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I have a real square matrix $A$ (not necessarily symmetric) with all its principal submatrices (including $A$) having eigenvalues with a negative real part.

On the other hand, I have a matrix $D$ which is diagonal and has only non-positive elements in its diagonal. I think that this implies that $A+D$ must also have eigenvalues with a negative real part. Does anyone know how to prove this, or if this is even true?

I have read some things about this in this link:

Principal minors of sum of a matrix and a diagonal matrix

That implies that the odd (resp. even) minors of $A+D$ will be negative (resp. positive). However, this doesn't prove my assertion.

Until now, I have only found the fact that $A+D$ cannot have a real positive eigenvalue, but could it have a complex-conjugate pair of eigenvalues with a positive real part?

EDIT: It is worth noticing that the condition on all principal submatrices to be stable is a requirement for the claim to be (possibly) true. In fact, if we only consider that $A$ is stable but we allow that some of its submatrices have eigenvalues with a positive real part, then the statement clearly does not hold. For instance, take $$A=\begin{pmatrix} 1 & -3 \\ 1 & -2 \end{pmatrix}.$$

This matrix is clearly stable. Nevertheless, if we consider the diagonal matrix

$$D=\begin{pmatrix} 0 & 0 \\ 0 & -3 \end{pmatrix},$$

then

$$A+D=\begin{pmatrix} 1 & -3 \\ 1 & -5 \end{pmatrix},$$

which is not a stable matrix. Notice that, in this case, $A$ has one principal submatrix with a positive real eigenvalue.

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By going over Nonnegative Matrices in the Mathematical Sciences by Abraham Berman & Robert J. Plemmons, if we add that $A \in \{ B = (b_{ij}) \in \mathbb{R}^{n \times n}: b_{ij}>=0 \text{ for } i \neq j \}$, then this is an equivalence. It might hold for a larger class of matrices, but I could not find any proof that holds for the broader case.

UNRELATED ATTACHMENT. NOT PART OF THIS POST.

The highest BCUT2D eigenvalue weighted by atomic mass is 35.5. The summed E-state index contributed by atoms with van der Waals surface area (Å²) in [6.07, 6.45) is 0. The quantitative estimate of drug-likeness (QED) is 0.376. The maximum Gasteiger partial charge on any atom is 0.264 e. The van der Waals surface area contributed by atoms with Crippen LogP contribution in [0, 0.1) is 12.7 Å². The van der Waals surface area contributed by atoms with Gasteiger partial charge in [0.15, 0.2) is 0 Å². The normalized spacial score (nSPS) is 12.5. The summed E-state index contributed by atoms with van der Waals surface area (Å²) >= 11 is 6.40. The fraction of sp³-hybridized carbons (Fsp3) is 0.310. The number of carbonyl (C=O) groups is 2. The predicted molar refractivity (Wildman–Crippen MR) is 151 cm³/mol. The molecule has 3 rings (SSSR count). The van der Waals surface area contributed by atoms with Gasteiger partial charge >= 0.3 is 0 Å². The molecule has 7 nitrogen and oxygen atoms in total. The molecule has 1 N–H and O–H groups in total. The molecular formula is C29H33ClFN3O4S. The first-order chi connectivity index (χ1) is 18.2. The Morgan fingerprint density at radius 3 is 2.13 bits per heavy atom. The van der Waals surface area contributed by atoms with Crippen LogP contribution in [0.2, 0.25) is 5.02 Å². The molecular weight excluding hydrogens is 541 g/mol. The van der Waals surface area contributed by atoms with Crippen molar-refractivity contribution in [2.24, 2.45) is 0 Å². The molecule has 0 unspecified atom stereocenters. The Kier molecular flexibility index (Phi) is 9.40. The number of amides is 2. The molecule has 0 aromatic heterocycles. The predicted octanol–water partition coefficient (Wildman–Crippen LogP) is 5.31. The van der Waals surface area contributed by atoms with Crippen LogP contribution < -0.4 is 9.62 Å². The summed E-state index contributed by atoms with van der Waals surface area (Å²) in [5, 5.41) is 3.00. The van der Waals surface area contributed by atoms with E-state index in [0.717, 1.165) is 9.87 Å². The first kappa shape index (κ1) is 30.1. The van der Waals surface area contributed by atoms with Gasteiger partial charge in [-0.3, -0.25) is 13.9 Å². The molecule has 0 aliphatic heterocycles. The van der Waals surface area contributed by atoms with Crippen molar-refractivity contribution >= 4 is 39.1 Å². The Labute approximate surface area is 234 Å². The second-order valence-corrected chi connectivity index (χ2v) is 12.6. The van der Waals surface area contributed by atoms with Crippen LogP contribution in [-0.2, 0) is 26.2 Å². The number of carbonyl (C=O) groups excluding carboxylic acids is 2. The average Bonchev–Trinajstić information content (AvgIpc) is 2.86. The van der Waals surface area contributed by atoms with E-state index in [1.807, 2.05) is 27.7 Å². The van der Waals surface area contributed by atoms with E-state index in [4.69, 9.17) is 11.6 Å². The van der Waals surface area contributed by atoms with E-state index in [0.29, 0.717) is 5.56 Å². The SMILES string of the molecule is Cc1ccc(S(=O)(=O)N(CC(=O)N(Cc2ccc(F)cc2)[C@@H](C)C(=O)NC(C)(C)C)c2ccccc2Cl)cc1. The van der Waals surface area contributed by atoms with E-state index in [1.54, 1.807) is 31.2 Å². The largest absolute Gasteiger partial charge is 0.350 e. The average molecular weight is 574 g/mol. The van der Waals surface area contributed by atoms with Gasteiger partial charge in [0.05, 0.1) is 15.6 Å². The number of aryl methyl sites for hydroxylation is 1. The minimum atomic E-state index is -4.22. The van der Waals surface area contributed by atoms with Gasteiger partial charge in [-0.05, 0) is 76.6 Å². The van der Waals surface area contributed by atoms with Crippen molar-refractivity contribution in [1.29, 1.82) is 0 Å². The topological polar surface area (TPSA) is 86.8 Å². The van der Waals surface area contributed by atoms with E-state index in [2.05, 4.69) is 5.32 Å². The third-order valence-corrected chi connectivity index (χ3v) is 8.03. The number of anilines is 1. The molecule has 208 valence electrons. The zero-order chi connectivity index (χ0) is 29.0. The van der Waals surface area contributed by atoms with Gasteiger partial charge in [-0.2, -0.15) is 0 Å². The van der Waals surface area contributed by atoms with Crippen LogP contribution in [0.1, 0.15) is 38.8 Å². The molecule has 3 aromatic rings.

Your description that "I have a real square matrix $A$ (not necessarily symmetric) with all its principal submatrices (including $A$) having eigenvalues with a negative real part." Leads to $-A$ having all principal minor being positive (A1 in the book).

If you go over [Berman & Plemmons, Ch.6 M-matrices] you will find that the description above means that $-A$ is a non-singular M-matrix. Which is also equivalent to existing a positive diagonal matrix $P$ such that $ -AP-PA^\top \succ 0 $ (H24 in the book.)

From there, given any $D$ which is diagonal and has only non-positive elements, since both $-D$ and $P$ matrices are non-negative diagonal matrices then $-PD \succeq0$, we have that $$ (A+D)P+P(A+D)^\top = AP+PA^\top + 2DP \prec 2DP \preceq 0.$$ Therefore $A+D$ is Hurwitz stable.

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  • $\begingroup$ Thank you for your reply. I think there is only one problem with it. I don't know whether this is generalizable but it seems that all the 50 conditions stated in that book are valid for -A \in Z^{n\times n}, which is not the general case... $\endgroup$ Commented Aug 11, 2022 at 0:20
  • $\begingroup$ Oh, I missed that. I will add that as a condition for the equivalence to hold and leave it as it is, as I do not think I will come across any larger matrix class for which that has been proven. $\endgroup$
    – jDAQ
    Commented Aug 11, 2022 at 0:48

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